top of page
  • Writer's picturePatricia Faust

Neurogenesis - This Isn't Science Fiction

Updated: Jan 24, 2019

Every time I hear the word neurogenesis the soundtrack for 2001 A Space Odyssey pops into my head. The difference is – the movie was science fiction and neurogenesis is grounded in science. Neurogenesis is the birth of brain cells. Up until twenty years ago this concept of growing new brain cells was considered science fiction. The consensus among neuroscientists was that our brain developed through childhood and the teens and then stopped. The brain we had at that point would decline as we aged. Our brains were considered fixed.

Aging is tough on our brains. Neurons (brain cells) are dying as we age and our brain shrinks. There is substantial cell loss in the hippocampus, the center for learning and memory, as well as the prefrontal cortex which is responsible for executive function such as planning and decision-making. These changes are noticeable by changes in memory capabilities and slower speed of processing. It was an accepted fact that was what happened to the brain as we got older and there wasn’t anything we could do about it.

Researchers then discovered that we have neural stem cells throughout our brain and they constantly replenish and differentiate into brain neurons. This was a huge discovery and changed the way we thought about the brain forever. There has to be an initiator for this process of neurogenesis to happen. The process of neurogenesis is controlled by our DNA to produce that initiator – Brain-Derived Neurotrophic Factor (BDNF). It was discovered that there was a decrease in BDNF in Alzheimer’s patients and certain neurological conditions. What research has found is that the factors that influence our DNA to produce BDNF are under our control. The gene that turns on BDNF is activated by physical exercise. In essence, we have control to turn on our BDNF and start neurogenesis! Studies on aging mice revealed that physical activity, as a voluntary exercise, increased the number of newborn neurons in the hippocampus, the center for learning and memory.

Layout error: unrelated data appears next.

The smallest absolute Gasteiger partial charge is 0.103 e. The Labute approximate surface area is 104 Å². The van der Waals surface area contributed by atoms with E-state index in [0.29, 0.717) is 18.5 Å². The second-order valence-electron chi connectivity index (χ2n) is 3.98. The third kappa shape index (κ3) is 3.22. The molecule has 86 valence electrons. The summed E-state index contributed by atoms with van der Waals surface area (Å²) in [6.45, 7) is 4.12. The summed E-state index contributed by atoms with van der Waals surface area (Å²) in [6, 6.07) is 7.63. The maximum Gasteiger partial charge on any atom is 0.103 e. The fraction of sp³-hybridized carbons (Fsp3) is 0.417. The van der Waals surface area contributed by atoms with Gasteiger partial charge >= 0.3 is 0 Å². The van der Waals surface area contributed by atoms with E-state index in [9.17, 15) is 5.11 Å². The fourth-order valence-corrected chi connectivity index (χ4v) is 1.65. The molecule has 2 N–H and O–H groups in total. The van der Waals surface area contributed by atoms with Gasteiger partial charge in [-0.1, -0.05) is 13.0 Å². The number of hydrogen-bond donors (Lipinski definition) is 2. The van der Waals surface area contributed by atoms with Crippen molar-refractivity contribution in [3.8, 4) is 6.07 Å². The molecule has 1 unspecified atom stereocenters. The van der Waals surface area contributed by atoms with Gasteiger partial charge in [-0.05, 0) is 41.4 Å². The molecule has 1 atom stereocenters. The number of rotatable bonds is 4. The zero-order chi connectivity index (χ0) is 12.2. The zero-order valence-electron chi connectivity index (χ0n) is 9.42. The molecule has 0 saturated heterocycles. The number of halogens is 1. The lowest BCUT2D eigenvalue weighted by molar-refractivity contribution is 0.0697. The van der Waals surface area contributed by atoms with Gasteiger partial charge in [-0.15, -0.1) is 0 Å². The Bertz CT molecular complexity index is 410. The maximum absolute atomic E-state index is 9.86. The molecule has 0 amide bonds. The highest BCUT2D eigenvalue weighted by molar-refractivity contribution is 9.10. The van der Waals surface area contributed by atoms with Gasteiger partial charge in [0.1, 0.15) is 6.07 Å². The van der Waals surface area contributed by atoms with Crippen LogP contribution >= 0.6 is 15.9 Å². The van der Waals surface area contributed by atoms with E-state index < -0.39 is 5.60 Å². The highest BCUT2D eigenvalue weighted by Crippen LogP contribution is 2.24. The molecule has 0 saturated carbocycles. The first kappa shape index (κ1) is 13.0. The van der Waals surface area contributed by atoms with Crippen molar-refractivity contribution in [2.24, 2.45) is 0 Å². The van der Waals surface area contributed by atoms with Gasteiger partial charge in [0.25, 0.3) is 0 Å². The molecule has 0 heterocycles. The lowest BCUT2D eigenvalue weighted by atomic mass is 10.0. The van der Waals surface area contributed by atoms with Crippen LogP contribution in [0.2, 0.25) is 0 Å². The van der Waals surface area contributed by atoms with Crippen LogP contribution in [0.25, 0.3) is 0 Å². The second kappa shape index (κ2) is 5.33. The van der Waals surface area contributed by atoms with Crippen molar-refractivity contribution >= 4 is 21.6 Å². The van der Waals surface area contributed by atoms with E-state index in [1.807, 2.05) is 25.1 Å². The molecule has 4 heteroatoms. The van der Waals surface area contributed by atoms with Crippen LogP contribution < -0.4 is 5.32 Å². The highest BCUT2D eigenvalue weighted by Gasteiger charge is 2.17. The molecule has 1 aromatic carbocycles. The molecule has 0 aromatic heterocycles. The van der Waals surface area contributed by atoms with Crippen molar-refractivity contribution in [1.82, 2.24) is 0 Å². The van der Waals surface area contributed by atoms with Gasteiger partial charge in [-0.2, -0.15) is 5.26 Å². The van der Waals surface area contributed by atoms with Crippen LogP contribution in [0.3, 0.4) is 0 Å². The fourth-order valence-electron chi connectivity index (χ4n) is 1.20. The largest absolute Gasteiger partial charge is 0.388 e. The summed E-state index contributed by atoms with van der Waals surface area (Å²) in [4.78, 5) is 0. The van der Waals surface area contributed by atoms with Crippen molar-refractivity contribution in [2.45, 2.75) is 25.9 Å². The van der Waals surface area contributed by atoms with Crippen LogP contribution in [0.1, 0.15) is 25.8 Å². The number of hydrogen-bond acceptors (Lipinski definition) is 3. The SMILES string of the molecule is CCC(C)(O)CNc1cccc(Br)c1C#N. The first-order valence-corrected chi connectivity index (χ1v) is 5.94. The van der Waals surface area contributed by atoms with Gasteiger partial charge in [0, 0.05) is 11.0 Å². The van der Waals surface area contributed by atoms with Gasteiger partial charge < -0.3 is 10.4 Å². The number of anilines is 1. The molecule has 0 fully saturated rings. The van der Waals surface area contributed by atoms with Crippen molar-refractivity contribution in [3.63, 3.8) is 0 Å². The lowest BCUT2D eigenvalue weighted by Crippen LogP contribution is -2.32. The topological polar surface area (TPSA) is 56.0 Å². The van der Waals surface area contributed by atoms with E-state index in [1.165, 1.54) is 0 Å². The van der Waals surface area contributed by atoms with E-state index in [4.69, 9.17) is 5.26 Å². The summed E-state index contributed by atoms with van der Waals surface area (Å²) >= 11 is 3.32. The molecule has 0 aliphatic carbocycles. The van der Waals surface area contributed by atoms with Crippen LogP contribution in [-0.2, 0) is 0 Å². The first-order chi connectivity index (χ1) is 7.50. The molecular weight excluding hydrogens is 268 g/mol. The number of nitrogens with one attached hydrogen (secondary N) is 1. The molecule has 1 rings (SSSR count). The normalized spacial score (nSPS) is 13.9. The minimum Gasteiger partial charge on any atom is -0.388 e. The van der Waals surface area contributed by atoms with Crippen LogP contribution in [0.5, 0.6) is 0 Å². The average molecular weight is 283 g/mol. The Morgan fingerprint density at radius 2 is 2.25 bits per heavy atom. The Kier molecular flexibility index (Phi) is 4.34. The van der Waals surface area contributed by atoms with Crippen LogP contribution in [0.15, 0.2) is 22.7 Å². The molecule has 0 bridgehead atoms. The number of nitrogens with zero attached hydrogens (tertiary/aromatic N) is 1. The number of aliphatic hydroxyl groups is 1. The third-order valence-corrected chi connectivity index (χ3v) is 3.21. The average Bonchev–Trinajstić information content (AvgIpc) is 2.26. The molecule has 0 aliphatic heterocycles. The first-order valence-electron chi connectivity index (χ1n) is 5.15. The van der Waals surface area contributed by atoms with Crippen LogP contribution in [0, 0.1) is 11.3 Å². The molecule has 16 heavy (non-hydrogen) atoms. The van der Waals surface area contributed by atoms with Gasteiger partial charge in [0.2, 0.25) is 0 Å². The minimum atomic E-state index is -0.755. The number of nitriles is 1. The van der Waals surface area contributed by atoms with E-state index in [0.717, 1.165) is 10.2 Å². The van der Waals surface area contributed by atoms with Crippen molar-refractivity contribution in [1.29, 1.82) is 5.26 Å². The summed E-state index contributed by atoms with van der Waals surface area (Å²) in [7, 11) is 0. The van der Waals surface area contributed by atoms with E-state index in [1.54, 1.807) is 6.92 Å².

The Journal of the American Medical Association issued a report – “Effect of Physical Activity in Cognitive Function in Older Adults at Risk for Alzheimer’s Disease” which stated that older individuals engaged in regular physical exercise for a 24-week period had a substantially significant improvement of 1800% on measures of memory, language, ability, attention, and other important cognitive functions when compared to an age-matched control group that did not participate in physical exercise.

Dr. David Perlmutter aptly states “Just by engaging in regular physical exercise, you open the door to the possibility of actively taking control of your mental destiny." This is an incredible discovery and provides so much power over our brain health and hope for a brain healthy future. Isn’t Science Wonderful?!

8 views0 comments

Recent Posts

See All


bottom of page